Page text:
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Data-centric modeling of cross-sectoral impacts

At today's 1°C of global warming the local signals of climate change emerge from natural variability and manifest in more frequent heat waves and droughts, heavy rainfall events, long-term local trends in temperature and precipitation as well as sea-level rise and associated shifts in extreme sea levels. A global synthesis and understanding of societies’ sensitivities to these changes is still severely limited due to  fragmentary observational records and the concurrent direct human influence through, for example, land-use change, pollution, or changes in exposure and vulnerability due to population and protection measures. In principle, process-based climate impact simulations are ideal tools to address the issues of fragmentary observations and concurrent human factors. Many impact models do however not yet stand up to this challenge due to missing detail in the representation of socio-economic conditions and dynamics but also due to missing representation of physical processes. For example, the approaches to estimate global impacts of sea-level rise do not resolve the flooding events from tropical cyclones, though these events cause a large part of losses and produce rich - yet largely untapped - observational data.

This working group aims at generating central access to critical impact-driving and impact-evaluation data along the emissions-to-impacts simulation chain. In the emerging era of data richness we especially aim at sourcing non-traditional datasets like Open Street Maps or social media to increase the regional relevance of global climate impact simulation, addressing also the growing demands for financial climate risk assessment. We aim to better understand and separate the contribution of weather fluctuation (extreme events or long term trends) versus direct human influence as drivers of bio-physical or social impacts. We will pursue this work in close collaboration with impact modelers from the ISIMIP community as an efficient way to generate community-wide progress in impact modelling across sectors. While part of the work will be dedicated to the analysis of impact simulations generated within ISIMIP, we will develop a modelling approach for spatially and temporally explicit simulations of coastal system change, overcoming the limitations of present methods.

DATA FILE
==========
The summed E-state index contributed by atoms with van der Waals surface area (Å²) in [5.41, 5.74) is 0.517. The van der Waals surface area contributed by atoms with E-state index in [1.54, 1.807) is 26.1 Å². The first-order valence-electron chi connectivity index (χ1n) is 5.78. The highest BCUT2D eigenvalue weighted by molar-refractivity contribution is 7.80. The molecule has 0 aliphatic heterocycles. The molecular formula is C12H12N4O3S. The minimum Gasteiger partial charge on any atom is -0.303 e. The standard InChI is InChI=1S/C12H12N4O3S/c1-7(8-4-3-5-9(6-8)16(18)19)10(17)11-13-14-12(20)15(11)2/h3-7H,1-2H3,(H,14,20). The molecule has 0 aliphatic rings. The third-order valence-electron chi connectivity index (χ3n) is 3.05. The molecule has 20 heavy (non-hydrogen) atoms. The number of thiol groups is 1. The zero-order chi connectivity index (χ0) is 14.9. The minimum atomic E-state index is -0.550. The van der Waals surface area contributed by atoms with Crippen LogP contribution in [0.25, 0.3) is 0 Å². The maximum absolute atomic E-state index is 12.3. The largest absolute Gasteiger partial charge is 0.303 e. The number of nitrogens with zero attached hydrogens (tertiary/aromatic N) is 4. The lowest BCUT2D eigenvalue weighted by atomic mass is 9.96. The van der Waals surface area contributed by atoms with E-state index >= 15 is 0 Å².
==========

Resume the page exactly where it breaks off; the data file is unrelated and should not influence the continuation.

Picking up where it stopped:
The work will finally put us in the position to push forward the attribution of climate-change impacts, going beyond physical climate change attribution and paving the path to climate liability. To better quantify the link between greenhouse gas emissions and past, present and future impacts we will streamline the development of the global emission database and simple climate modeling at PIK. ISIMIP-based impact functions linking impacts to global mean temperature change and the ability to trace incremental temperature increases back to emission sources will help to ultimately attribute past, present and future damages to major global greenhouse gas emitters.

Team

Matthias Mengel (leader)

Matthias Büchner

Robert Gieseke

Stefan Lange

Benjamin Schmidt

Simon Treu

Iliusi Vega de Valle

Jan Volkholz

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